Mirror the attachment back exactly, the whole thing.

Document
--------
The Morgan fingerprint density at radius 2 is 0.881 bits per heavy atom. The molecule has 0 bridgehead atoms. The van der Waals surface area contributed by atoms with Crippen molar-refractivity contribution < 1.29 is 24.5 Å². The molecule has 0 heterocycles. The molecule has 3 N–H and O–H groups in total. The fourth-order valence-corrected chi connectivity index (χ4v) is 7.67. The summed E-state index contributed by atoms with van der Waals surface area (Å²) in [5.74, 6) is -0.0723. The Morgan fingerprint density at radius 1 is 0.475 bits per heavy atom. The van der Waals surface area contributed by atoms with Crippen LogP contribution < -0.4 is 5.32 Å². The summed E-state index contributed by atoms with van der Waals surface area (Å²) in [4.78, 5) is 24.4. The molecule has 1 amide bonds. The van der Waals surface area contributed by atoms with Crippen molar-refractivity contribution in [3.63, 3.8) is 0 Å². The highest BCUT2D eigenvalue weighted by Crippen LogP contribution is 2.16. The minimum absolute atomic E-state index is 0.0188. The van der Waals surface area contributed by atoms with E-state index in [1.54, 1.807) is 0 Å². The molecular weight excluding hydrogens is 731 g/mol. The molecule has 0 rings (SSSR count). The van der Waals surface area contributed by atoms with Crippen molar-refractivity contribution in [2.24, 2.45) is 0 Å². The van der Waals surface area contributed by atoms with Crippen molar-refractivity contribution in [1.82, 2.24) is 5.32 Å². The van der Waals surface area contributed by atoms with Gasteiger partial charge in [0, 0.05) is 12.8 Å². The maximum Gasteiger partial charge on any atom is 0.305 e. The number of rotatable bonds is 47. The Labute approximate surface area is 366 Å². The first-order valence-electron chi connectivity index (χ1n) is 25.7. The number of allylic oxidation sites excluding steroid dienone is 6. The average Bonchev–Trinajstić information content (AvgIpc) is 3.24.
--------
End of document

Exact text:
The Morgan fingerprint density at radius 2 is 0.881 bits per heavy atom. The molecule has 0 bridgehead atoms. The van der Waals surface area contributed by atoms with Crippen molar-refractivity contribution < 1.29 is 24.5 Å². The molecule has 0 heterocycles. The molecule has 3 N–H and O–H groups in total. The fourth-order valence-corrected chi connectivity index (χ4v) is 7.67. The summed E-state index contributed by atoms with van der Waals surface area (Å²) in [5.74, 6) is -0.0723. The Morgan fingerprint density at radius 1 is 0.475 bits per heavy atom. The van der Waals surface area contributed by atoms with Crippen LogP contribution < -0.4 is 5.32 Å². The summed E-state index contributed by atoms with van der Waals surface area (Å²) in [4.78, 5) is 24.4. The molecule has 1 amide bonds. The van der Waals surface area contributed by atoms with Crippen molar-refractivity contribution in [3.63, 3.8) is 0 Å². The highest BCUT2D eigenvalue weighted by Crippen LogP contribution is 2.16. The minimum absolute atomic E-state index is 0.0188. The van der Waals surface area contributed by atoms with E-state index in [1.54, 1.807) is 0 Å². The molecular weight excluding hydrogens is 731 g/mol. The molecule has 0 rings (SSSR count). The van der Waals surface area contributed by atoms with Crippen molar-refractivity contribution in [2.24, 2.45) is 0 Å². The van der Waals surface area contributed by atoms with Crippen molar-refractivity contribution in [1.82, 2.24) is 5.32 Å². The van der Waals surface area contributed by atoms with Gasteiger partial charge in [0, 0.05) is 12.8 Å². The maximum Gasteiger partial charge on any atom is 0.305 e. The number of rotatable bonds is 47. The Labute approximate surface area is 366 Å². The first-order valence-electron chi connectivity index (χ1n) is 25.7. The number of allylic oxidation sites excluding steroid dienone is 6. The average Bonchev–Trinajstić information content (AvgIpc) is 3.24.